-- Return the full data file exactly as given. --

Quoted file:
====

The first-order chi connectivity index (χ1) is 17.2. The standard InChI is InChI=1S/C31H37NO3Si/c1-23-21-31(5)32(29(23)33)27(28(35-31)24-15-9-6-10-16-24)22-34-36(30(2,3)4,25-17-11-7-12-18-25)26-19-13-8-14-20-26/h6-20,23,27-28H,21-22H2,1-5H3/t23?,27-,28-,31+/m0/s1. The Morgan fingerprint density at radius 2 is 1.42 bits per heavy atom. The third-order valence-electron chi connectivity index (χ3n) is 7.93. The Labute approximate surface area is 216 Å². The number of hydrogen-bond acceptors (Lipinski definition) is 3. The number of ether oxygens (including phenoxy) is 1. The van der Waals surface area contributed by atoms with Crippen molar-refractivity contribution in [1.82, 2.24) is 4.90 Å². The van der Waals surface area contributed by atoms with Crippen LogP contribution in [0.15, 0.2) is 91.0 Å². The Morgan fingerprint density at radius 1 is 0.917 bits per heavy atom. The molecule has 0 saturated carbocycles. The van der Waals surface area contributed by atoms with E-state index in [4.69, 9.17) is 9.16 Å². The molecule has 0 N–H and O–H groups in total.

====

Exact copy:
The first-order chi connectivity index (χ1) is 17.2. The standard InChI is InChI=1S/C31H37NO3Si/c1-23-21-31(5)32(29(23)33)27(28(35-31)24-15-9-6-10-16-24)22-34-36(30(2,3)4,25-17-11-7-12-18-25)26-19-13-8-14-20-26/h6-20,23,27-28H,21-22H2,1-5H3/t23?,27-,28-,31+/m0/s1. The Morgan fingerprint density at radius 2 is 1.42 bits per heavy atom. The third-order valence-electron chi connectivity index (χ3n) is 7.93. The Labute approximate surface area is 216 Å². The number of hydrogen-bond acceptors (Lipinski definition) is 3. The number of ether oxygens (including phenoxy) is 1. The van der Waals surface area contributed by atoms with Crippen molar-refractivity contribution in [1.82, 2.24) is 4.90 Å². The van der Waals surface area contributed by atoms with Crippen LogP contribution in [0.15, 0.2) is 91.0 Å². The Morgan fingerprint density at radius 1 is 0.917 bits per heavy atom. The molecule has 0 saturated carbocycles. The van der Waals surface area contributed by atoms with E-state index in [4.69, 9.17) is 9.16 Å². The molecule has 0 N–H and O–H groups in total.